A "chemical dispersant" is a clever name for a surfactant, which is nothing more than a soap! Well, sort of. Surfactants are molecules which are defined by having two parts (think of soap on a rope): a water-loving head group (the soap), and an oil-loving tail group (the rope). Now, the chemicals deployed in the Gulf are a little more complex than common house soap, but their mechanism is the same. These dispersants work their way to the oil-water interface, and push their tails into the oil while keeping their heads in the water.
I mentioned the idea of "minimum energy" in a previous post. By this, I mean that most of these chemical systems are trying to be as comfortable as possible (who can blame them?). Well, the same logic applies here. By keeping their heads in water and tails in oil, these dispersants are able to minimize the energy of the water, dispersant, and oil system! A byproduct of this minimum energy is that the droplets can afford to be smaller in size. At the end of the day, the logic is that adding a good dispersant allows you to have smaller droplets.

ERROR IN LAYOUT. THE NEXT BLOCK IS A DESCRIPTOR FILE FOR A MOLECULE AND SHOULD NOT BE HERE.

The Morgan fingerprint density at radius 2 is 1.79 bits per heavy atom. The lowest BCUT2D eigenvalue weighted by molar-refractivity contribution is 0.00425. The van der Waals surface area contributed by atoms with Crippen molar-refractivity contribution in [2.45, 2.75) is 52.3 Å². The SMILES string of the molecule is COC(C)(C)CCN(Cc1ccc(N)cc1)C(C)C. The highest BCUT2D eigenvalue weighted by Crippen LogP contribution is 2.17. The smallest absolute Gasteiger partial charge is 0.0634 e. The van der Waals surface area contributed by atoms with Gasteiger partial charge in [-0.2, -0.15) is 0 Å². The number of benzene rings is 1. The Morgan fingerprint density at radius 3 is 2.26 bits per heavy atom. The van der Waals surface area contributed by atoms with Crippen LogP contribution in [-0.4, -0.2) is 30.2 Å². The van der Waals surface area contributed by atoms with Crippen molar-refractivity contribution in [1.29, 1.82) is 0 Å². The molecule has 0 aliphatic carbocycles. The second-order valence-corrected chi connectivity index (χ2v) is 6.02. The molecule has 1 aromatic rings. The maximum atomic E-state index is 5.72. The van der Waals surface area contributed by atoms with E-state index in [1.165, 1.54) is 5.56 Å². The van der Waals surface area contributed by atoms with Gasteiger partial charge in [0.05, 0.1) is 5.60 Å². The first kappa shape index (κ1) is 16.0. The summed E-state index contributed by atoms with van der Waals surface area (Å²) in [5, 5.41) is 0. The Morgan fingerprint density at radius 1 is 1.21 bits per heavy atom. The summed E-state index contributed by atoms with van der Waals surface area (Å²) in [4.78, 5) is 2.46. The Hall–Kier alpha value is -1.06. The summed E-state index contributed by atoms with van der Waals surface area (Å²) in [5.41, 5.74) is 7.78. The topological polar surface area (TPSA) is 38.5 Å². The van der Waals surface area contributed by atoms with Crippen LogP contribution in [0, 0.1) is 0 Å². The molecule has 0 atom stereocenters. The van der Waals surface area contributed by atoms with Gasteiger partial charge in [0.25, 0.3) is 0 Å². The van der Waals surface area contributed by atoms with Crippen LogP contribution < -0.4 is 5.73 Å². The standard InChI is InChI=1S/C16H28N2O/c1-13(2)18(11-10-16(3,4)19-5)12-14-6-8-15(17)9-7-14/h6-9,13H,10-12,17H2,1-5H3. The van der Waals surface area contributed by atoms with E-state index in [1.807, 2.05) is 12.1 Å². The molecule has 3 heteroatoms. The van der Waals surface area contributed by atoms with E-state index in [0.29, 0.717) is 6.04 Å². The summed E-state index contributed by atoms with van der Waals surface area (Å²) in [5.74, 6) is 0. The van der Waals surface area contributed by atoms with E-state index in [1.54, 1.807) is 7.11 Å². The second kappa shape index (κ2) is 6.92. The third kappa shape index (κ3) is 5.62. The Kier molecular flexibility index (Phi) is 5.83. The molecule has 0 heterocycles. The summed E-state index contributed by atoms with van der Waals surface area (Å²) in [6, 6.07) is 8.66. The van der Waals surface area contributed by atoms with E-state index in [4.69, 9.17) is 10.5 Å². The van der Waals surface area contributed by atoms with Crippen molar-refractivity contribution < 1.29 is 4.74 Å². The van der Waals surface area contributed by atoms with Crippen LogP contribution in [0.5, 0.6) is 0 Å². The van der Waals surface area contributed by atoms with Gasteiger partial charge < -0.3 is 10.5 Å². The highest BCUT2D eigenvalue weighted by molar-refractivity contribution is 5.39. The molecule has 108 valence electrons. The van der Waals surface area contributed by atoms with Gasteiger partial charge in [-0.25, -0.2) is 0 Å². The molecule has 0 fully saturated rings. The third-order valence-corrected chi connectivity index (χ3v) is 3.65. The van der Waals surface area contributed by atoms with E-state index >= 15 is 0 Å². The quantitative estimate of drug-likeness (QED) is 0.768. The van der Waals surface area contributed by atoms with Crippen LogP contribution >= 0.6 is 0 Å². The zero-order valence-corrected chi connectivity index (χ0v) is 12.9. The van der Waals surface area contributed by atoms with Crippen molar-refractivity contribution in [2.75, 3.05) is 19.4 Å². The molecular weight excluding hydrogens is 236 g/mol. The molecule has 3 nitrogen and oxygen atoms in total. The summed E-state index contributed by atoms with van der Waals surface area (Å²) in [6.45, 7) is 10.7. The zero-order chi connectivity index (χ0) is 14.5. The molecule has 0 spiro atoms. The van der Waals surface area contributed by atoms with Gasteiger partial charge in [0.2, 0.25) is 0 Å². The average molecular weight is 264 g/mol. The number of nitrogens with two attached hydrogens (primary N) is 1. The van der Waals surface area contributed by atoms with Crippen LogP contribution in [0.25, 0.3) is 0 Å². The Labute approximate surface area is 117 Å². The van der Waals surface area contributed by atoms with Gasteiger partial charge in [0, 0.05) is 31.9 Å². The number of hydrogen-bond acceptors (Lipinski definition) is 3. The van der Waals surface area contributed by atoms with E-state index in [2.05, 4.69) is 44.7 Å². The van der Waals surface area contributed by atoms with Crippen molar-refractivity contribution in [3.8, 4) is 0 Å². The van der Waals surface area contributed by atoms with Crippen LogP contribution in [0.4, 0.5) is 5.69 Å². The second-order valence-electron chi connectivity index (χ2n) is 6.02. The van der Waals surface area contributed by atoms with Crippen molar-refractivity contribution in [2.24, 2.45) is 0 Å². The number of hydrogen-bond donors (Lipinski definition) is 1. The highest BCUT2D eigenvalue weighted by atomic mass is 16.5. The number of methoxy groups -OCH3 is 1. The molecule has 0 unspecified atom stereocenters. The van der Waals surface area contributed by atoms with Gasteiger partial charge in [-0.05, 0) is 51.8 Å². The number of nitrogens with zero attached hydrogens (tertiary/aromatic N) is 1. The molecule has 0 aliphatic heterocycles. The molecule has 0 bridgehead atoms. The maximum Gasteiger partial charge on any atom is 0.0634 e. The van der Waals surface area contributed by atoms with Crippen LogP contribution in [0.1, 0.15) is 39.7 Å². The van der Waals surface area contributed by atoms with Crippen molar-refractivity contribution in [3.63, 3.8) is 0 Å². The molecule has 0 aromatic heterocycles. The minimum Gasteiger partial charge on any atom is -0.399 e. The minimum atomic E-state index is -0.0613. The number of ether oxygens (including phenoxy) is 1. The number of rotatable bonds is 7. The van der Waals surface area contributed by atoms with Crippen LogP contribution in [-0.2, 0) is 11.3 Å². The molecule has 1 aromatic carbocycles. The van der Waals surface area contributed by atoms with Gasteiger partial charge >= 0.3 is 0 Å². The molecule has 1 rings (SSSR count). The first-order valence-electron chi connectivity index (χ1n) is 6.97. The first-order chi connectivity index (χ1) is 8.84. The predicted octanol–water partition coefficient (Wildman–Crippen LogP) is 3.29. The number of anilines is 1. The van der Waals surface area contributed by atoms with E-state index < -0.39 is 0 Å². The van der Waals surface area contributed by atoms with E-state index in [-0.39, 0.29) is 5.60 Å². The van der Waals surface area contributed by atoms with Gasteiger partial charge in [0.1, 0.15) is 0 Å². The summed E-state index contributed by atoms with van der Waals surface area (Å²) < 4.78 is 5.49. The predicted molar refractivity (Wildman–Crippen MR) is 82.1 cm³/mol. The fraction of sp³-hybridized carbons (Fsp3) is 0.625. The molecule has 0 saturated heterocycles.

If your objective is to keep oil from rising all the way to the top of the ocean, then why are small droplets good? As the droplets get smaller, they have a higher and higher pressure inside (think of squeezing a sealed balloon to 10% of its original size). When the inside pressure is high enough, then the forces of buoyancy and gravity become very small, and the motion of the droplets is primarily governed by the motion of the ocean (meaning that they go with the flow … literally).
Another byproduct of dispersants is that the resulting droplets have these water-loving heads (the soap part) sticking out all over them! If the droplets are small enough (something less than the width of a hair), then these head groups will act as spikes to stop any one droplet from interacting with any other droplet. Remember back to when you used to blow bubbles as a kid? When the bubbles collided, they burst and the air inside of them combined. For the sake of analogy, imagine those bubbles were clad in metal spikes; it would be pretty darn difficult to burst any of them since you couldn't get past the spikes! This illustrates the second effect of dispersants; they prevent the oil droplets from getting back together in water, which means they can stay suspended in water indefinitely.
I hope that you found this humorous little exploration of dispersants useful; please post any questions!